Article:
A couple of months ago a beautiful fox appeared in our front yard. My husband thought the fox was so cute he joked about making a pet of it, but we would never do that. I felt uneasy, though, thinking about rabies.
A few days later, after several more visits from the fox, I was watching TV—”Live, with Kelly” and whoever. A guest on the show was Peter Gros, an animal expert from Animal Planet. He had some kits—baby foxes—to show, and they were adorable. He said foxes are largely misunderstood, and that if you have them in your neighborhood you should be grateful. They are beneficial animals, keeping down rodents and insects.
I felt a little better, but still…. We discovered that the fox we saw in our yard had a den behind a blackberry patch, and was a nursing mother. I wanted to know more, still being concerned about rabies, and our cat. So I Googled “foxes.”
I found out they are friendly, playful creatures who CAN get rabies, but very rarely. I found a lot of information from good sources like Wildlife Removal.com. They say “foxes are not especially dangerous to humans or most pets. They do not see humans, cats or dogs as prey.”
One day I went outside and found our cat sunbathing on her back about 20 feet from the fox nosing around in the grass. They didn’t mind each other at all. The fox didn’t seem to mind me either, but I kept my distance. Some of our neighbors have been concerned about seeing the fox close to our house during the day. They suggested we shoot it.
According to Humane Society.org, “It is quite common to see foxes hunting food during the day.” Also, “Foxes are not dangerous to humans except when they are rabid.” (Which is rare).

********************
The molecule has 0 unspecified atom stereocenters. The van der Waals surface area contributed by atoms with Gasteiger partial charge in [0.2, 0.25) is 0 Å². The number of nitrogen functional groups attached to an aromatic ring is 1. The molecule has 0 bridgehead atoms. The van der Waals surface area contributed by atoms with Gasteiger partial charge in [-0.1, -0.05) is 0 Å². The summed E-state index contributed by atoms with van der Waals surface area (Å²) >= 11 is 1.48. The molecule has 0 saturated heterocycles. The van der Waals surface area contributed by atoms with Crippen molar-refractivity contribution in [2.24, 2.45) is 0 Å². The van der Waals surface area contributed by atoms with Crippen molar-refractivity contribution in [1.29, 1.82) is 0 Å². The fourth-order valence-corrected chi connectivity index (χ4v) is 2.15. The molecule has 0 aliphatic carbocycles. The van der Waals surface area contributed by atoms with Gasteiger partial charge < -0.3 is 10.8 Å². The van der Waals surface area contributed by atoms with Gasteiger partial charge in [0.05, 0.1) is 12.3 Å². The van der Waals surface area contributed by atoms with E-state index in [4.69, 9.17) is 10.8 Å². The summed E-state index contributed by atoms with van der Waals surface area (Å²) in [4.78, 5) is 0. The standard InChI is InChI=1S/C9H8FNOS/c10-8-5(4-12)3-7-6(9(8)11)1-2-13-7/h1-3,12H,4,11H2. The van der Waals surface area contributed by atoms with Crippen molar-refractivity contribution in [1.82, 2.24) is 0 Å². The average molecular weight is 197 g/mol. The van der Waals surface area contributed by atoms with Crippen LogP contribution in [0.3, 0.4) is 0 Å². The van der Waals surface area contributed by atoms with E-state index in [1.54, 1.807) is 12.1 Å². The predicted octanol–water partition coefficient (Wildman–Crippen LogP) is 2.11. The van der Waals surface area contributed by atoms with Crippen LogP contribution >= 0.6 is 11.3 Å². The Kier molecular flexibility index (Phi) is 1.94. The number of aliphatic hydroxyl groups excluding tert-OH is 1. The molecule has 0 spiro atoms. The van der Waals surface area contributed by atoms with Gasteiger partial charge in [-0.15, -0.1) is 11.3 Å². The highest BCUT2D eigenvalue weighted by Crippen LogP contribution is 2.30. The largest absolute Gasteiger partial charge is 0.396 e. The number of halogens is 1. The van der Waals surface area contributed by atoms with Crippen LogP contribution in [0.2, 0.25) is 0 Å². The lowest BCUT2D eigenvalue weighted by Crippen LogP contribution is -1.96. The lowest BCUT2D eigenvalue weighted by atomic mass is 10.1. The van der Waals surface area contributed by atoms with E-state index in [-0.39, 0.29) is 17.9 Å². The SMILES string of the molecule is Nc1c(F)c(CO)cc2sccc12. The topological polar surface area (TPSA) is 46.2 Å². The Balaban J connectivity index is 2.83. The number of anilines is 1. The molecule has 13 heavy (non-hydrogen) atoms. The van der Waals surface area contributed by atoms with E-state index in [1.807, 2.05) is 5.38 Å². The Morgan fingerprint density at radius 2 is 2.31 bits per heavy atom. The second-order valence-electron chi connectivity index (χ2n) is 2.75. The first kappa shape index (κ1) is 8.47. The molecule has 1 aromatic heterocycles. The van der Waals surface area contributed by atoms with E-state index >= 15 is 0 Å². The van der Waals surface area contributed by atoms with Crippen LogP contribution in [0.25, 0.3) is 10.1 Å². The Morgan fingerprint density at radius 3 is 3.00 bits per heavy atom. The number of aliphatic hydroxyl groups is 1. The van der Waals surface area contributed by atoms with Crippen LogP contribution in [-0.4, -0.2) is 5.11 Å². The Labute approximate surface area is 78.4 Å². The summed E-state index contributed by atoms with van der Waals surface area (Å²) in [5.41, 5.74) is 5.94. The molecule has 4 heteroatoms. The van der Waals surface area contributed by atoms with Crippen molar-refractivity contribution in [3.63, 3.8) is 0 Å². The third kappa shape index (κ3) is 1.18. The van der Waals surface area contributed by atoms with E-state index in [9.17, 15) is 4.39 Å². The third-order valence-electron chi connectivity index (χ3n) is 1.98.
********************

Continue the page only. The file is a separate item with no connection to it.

I found more information of interest from the Centers of Disease Control: Despite evidence that control of dog rabies through programs of animal vaccination and elimination of stray dogs can reduce the incidence of human rabies, exposure to rabid dogs is still the cause of 90% of human exposures to rabies, and of 99% of human rabies worldwide.” Not foxes.
“More than 90% of all rabid animals reported to CDC each year occur in wildlife. The main animals that get rabies include raccoons, skunks, foxes, and bats. However most people are exposed to rabies due to close contact with domestic animals such as cats and dogs.” Not foxes.
Wild animals accounted for 92% of reported cases of animal rabies reported in 2014. Raccoons continued to be the most frequently reported rabid wildlife species (accounting for 30.2% of all animal cases during 2014), followed by bats (29.1%,) skunks (26.3%), and foxes (4.1%).” That means 95.9% of these reported cases were not foxes.
Another excellent source of information is http://www.dgif.virginia.gov/wildlife/urban/.
Our unvaccinated pets, (and strays) get rabies from wild animals. Let’s get all our pets vaccinated, and kept up to date. Let’s educate ourselves, also. I don’t believe it is necessary to kill beautiful creatures just because they have a chance of getting sick. If we educate ourselves we can share this Earth humanely.
Of course we need to stay alert to any suspicious changes in animal behavior and report it to the authorities. But there are so many things much more dangerous than wild animals—like tobacco, that kills hundreds of thousands of Americans a year, but no one is really gunning for that, or impaired drivers who get too many chances to kill someone, just to name a couple of today’s dangers. Let’s get things in perspective.
Bessie L. Wells
Editor’s note: See Bessie Wells’ photos of foxes on Page 1.


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